129839.fig.0018
Figure 18: Measured RSSI versus distance in the anechoic box without a human body in the vicinity.

Figure 19 shows the read rates (see Section 2.2) of the two antennas at different transmitted power levels. Again, the tests have been performed using the experimental arrangement shown in Figure 17, while using different transmit power levels at a distance of 1 meter. The proposed wearable antenna consistently provides better read rates at all power levels. The minimum reader transmit power at which the wearable WISP could be read is at 19 dBm, while the dipole-based WISP stopped being activated below 22 dBm. The W2ISP is successfully read by the reader using a lower signal power and consequently a longer read range is expected.

129839.fig.0019
Figure 19: Measured read rates versus transmitted power at a fixed distance of 1 meter in the anechoic box without a human body close by.

Using the experimental setup in Figure 17, the performance of the tag in different directions has been measured to ensure satisfactory tag read performance. The read rate shown in Figure 20 is a good indicator of the gain of the antenna. When varying the orientation of the antenna with respect to the reader in ±90 degree angular range, the proposed folded microstrip antenna achieves consistently higher read rates than the original dipole. The slight reduction in read rate at an angle of 0 degree can be explained through multipath in the imperfectly anechoic measurement environment.

129839.fig.0020
Figure 20: Measured read rates versus antenna facing angle in the anechoic box.
5.3. Wearable WISP Tag Performance on a Human Body

Measurements were performed to compare the performance of the wearable WISP when worn over clothing by a human subject, including the isolating silver fabric extended ground as shown in Figure 21, and compared to the performance of the original dipole. In order to reduce the detuning of the dipole, a polystyrene isolator with a thickness of 10 mm is used as shown in Figure 22.

129839.fig.0021
Figure 21: Proposed folded microstrip antenna worn on human body.
129839.fig.0022
Figure 22: Dipole antenna worn on human body. The thickness of the polystyrene is about 10 mm, which leaves enough space from human body to the WISP tag.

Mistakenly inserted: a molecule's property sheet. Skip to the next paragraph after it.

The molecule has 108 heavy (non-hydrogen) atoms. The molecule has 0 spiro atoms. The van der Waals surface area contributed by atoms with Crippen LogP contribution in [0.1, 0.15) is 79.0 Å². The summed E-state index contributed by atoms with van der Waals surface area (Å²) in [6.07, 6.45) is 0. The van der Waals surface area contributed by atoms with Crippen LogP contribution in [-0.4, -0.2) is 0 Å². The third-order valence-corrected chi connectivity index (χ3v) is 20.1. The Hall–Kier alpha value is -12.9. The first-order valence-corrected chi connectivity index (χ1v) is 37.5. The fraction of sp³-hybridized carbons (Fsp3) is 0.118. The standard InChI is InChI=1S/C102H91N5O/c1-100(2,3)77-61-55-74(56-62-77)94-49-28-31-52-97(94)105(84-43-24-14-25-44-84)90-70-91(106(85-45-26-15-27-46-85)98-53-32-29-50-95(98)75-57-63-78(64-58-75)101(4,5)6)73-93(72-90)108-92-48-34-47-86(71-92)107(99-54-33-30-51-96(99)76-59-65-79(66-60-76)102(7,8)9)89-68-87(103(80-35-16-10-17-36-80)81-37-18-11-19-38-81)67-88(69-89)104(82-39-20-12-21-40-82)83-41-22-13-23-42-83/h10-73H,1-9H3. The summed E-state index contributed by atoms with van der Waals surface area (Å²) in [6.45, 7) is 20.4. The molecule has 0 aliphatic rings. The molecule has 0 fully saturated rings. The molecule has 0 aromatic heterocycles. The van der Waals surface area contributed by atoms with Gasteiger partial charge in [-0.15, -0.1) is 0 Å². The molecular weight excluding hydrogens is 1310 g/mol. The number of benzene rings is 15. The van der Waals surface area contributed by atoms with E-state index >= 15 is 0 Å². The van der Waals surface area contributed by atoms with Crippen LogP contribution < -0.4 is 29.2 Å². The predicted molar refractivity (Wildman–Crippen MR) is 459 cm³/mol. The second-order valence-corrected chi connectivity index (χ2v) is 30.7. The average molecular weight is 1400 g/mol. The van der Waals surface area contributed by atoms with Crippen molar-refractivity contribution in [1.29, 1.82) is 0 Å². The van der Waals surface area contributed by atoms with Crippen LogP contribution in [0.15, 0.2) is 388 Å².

The read range measurements were performed under real-world conditions in a laboratory room at different distances using a transmit power of ,  dBm. It can be observed from Figure 23 that the read range performance of the proposed wearable antenna is significantly improved from the original dipole-based WISP. The proposed antenna meets all the requirements outlined in Table 1. The original WISP with the dipole antenna fails to power the WISP beyond 2.5 m. This degraded performance compared to the 4.4 m estimated from the Friis transmission equation (3) is expected because of the losses arising from coupling of the dipole antenna into the human body. The WISP with the new wearable folded microstrip patch antenna continues to be read up to a maximum read range of 4 m. These results are in good agreement with the theoretical maximum read range of 4.7 m calculated with the Friis transmission equation (3).

129839.fig.0023
Figure 23: Measured read rates in the laboratory room with the antenna being worn on a human body.

6. Conclusion

In this paper, a new implementation of a wearable, flexible antenna for the RFID sensor platform WISP has been proposed. The specifications require the whole system to be small and comfortable enough to be worn over a long period of time in the chest area for human activity recognition, for example, fall detection in elderly care.

The main features of the new antenna are its low-profile, its flexibility, and a reliable read range. The simulated and experimental results demonstrate that the proposed design satisfies all the W2ISP system requirements. The following features can be concluded for this antenna design.(1)The folded microstrip implementation allows to reduce the size of the antenna to only half that of the original dipole design.(2)An inset feed instead of a coaxial line feed can simplify the manufacturing process and improve the ruggedness of the antenna, especially when using a flexible substrate.(3)The tag is low profile and flexible, and therefore, it is suitable for wearable applications.(4)With the sheet of silver fabric, the detuning and attenuation arising from the human body can be minimised while the gain of the antenna is improved.(5)Comparing to the original dipole, the read rate of the antenna is increased while the size is reduced. The 4-meter read range achieved satisfies current experimental requirements of the WISP application [1, 2].Based on this design, further studies will be conducted with the goal of improving the usability in a real-world environment.

Acknowledgments

This research was supported by The Hospital Research Foundation (THRF) and the Australian Research Council (DP130104614). C. Fumeaux acknowledges the support by the Australian Research Council DP120100661. The authors would like to thank Professor P.H. Cole at the University of Adelaide for his support and guidance and Dr. J. R Smith and A. P. Sample at the University of Washington for their support of this research project.